Armoush told German broadcaster Deutsche Welle Television channel (DWTV).

“I was saying it’s really safe and I wanted to prove it, but it ended like that.”

The video of Armoush being whipped with a belt while his attacker cries out “Yahudi!” or “Jew” in Arabic quickly went viral. Berlin police identified the attacker as a Palestinian from Syria named Knaan S. who was registered at a refugee home in Brandenburg state outside Berlin, but who most recently was living “out of a suitcase” in the capital.

Before this kippa experiment, there had been an other kippa experiment in München which looked not so negative. Terry Swartzberg had started a Kippa experiment when he came from a funeral. Whether Munich Marienplatz or Gretel’s vegetable market – without his kippa, the headgear that identifies him clearly as a Jew, he is no longer out of the house.

“You’re crazy, Terry,”

his friends warned him.

“You will be threatened, you will feel the anti-Semitism of the people.”

Should they be right?

He seemed to be treated nicely, treated like a normal person. He recognises there are many anti-Semites in Germany, which inwardly hate him and his Jewish brethren, more so if he wears the kippa. He thought they would not harm him because he considered Germany as a peaceful country. He is right to think that if everyone or lots more people wore the kippa or the star of David the sense of latent threat would vanish.

Tzitzis Shot.JPG
Tzitzit specially knotted ritual fringes, or tassels, worn by observant Jews and Samaritans.

Other experiments did not turn out so nicely. Have a look at what NRG’s correspondent, wearing a tzitzit and a kippa endured. He in 2015 already had taken what proved to be an intimidating walk across the French capital.

“What is he doing here Mommy? Doesn’t he know he will be killed?”

one little boy asked, saying it all.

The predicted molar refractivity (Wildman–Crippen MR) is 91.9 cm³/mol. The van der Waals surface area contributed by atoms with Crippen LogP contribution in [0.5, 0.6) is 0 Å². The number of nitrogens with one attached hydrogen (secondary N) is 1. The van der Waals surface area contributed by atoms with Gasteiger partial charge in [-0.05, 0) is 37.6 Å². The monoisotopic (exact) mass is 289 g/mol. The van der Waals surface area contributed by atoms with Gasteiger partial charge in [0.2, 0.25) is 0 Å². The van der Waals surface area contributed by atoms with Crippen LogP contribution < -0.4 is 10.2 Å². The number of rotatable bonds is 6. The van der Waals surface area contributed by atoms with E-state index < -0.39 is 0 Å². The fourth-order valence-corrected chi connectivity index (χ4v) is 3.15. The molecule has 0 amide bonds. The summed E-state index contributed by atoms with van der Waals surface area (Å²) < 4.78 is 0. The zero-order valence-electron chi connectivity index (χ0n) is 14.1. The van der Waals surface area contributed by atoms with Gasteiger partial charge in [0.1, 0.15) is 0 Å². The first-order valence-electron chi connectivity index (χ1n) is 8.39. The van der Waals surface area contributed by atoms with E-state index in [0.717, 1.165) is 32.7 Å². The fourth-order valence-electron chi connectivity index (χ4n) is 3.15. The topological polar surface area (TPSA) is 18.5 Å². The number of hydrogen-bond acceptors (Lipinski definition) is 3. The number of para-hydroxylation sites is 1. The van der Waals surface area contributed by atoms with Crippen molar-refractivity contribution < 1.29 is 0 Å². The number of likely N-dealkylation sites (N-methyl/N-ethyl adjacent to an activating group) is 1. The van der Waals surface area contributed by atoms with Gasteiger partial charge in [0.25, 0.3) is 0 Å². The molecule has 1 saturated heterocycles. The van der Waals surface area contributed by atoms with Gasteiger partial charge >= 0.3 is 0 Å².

At that time soldiers were walking every street that houses a Jewish institution, and where keffiyeh-wearing men and veiled women spoke Arabic on every street corner. Walking down one Parisian suburb, he was asked what he was doing there. In modern-day Paris, you see, Jews are barred from entering certain areas.  Since 2015 it has worsened.

In Germany’s capital this month two attacks triggered reaction by different Germans who found this anti-Semitism must come to an end and our communities may not allow such racism.

On several TV-channels throughout Europe lots of people could see one of three suspects hurling verbal abuse and striking one of the victims with his belt. The assaulting refugee who received asylum in Germany seemed not to understand we love to live in a world where everybody should live in peace together no matter which religion he wants to be associated with. He yells “Yahudi!” (the word “Jew” in Arabic). Speaking to Deutsche Welle TV, one of the victims — Adam from Israel — said that he and his companion had tried to no avail to ignore the attackers.

“One of them got real aggressive and ran to me with his belt,”

Adam said.

“At that moment I realized I have to take a video of it. I wanted to have evidence for police and the German people and the world to see how terrible it is these days as a Jew to go through Berlin streets.”

Adam said that he is an Israeli who grew up in Arab family in Israel and is not, in fact, Jewish. He said the kippa, the traditional Jewish head covering, he wore was a gift from a friend who told him it was “unsafe” to wear out in the open.

“It was an experience for me to wear the kippa yesterday and go out,”